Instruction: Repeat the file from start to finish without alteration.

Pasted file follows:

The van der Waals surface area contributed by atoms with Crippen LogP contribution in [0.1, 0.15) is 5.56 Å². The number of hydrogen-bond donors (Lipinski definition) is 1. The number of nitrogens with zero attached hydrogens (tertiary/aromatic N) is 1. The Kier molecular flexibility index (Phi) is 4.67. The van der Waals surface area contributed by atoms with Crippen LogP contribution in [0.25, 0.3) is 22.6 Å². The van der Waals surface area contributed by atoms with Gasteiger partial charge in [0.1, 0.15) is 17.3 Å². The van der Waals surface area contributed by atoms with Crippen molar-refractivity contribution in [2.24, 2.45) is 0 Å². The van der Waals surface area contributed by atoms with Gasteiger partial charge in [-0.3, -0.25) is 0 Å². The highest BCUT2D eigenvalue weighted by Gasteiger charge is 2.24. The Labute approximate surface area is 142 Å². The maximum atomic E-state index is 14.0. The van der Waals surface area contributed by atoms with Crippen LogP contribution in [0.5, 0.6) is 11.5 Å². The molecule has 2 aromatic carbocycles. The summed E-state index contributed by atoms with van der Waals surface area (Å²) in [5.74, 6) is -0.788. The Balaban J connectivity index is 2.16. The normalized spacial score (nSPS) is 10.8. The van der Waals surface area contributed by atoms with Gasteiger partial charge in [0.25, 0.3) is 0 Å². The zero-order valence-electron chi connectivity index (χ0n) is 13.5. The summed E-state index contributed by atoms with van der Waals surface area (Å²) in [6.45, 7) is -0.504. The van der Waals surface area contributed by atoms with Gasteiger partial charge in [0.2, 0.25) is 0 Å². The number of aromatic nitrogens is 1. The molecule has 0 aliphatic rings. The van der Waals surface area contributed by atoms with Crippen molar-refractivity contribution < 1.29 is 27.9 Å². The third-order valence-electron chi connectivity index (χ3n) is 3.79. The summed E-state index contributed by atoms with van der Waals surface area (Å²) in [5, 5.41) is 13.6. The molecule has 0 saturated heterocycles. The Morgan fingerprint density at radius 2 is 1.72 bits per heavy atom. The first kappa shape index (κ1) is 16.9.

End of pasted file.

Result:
The van der Waals surface area contributed by atoms with Crippen LogP contribution in [0.1, 0.15) is 5.56 Å². The number of hydrogen-bond donors (Lipinski definition) is 1. The number of nitrogens with zero attached hydrogens (tertiary/aromatic N) is 1. The Kier molecular flexibility index (Phi) is 4.67. The van der Waals surface area contributed by atoms with Crippen LogP contribution in [0.25, 0.3) is 22.6 Å². The van der Waals surface area contributed by atoms with Gasteiger partial charge in [0.1, 0.15) is 17.3 Å². The van der Waals surface area contributed by atoms with Crippen molar-refractivity contribution in [2.24, 2.45) is 0 Å². The van der Waals surface area contributed by atoms with Gasteiger partial charge in [-0.3, -0.25) is 0 Å². The highest BCUT2D eigenvalue weighted by Gasteiger charge is 2.24. The Labute approximate surface area is 142 Å². The maximum atomic E-state index is 14.0. The van der Waals surface area contributed by atoms with Crippen LogP contribution in [0.5, 0.6) is 11.5 Å². The molecule has 2 aromatic carbocycles. The summed E-state index contributed by atoms with van der Waals surface area (Å²) in [5.74, 6) is -0.788. The Balaban J connectivity index is 2.16. The normalized spacial score (nSPS) is 10.8. The van der Waals surface area contributed by atoms with Gasteiger partial charge in [0.25, 0.3) is 0 Å². The zero-order valence-electron chi connectivity index (χ0n) is 13.5. The summed E-state index contributed by atoms with van der Waals surface area (Å²) in [6.45, 7) is -0.504. The van der Waals surface area contributed by atoms with Gasteiger partial charge in [0.2, 0.25) is 0 Å². The number of aromatic nitrogens is 1. The molecule has 0 aliphatic rings. The van der Waals surface area contributed by atoms with Crippen molar-refractivity contribution < 1.29 is 27.9 Å². The third-order valence-electron chi connectivity index (χ3n) is 3.79. The summed E-state index contributed by atoms with van der Waals surface area (Å²) in [5, 5.41) is 13.6. The molecule has 0 saturated heterocycles. The Morgan fingerprint density at radius 2 is 1.72 bits per heavy atom. The first kappa shape index (κ1) is 16.9.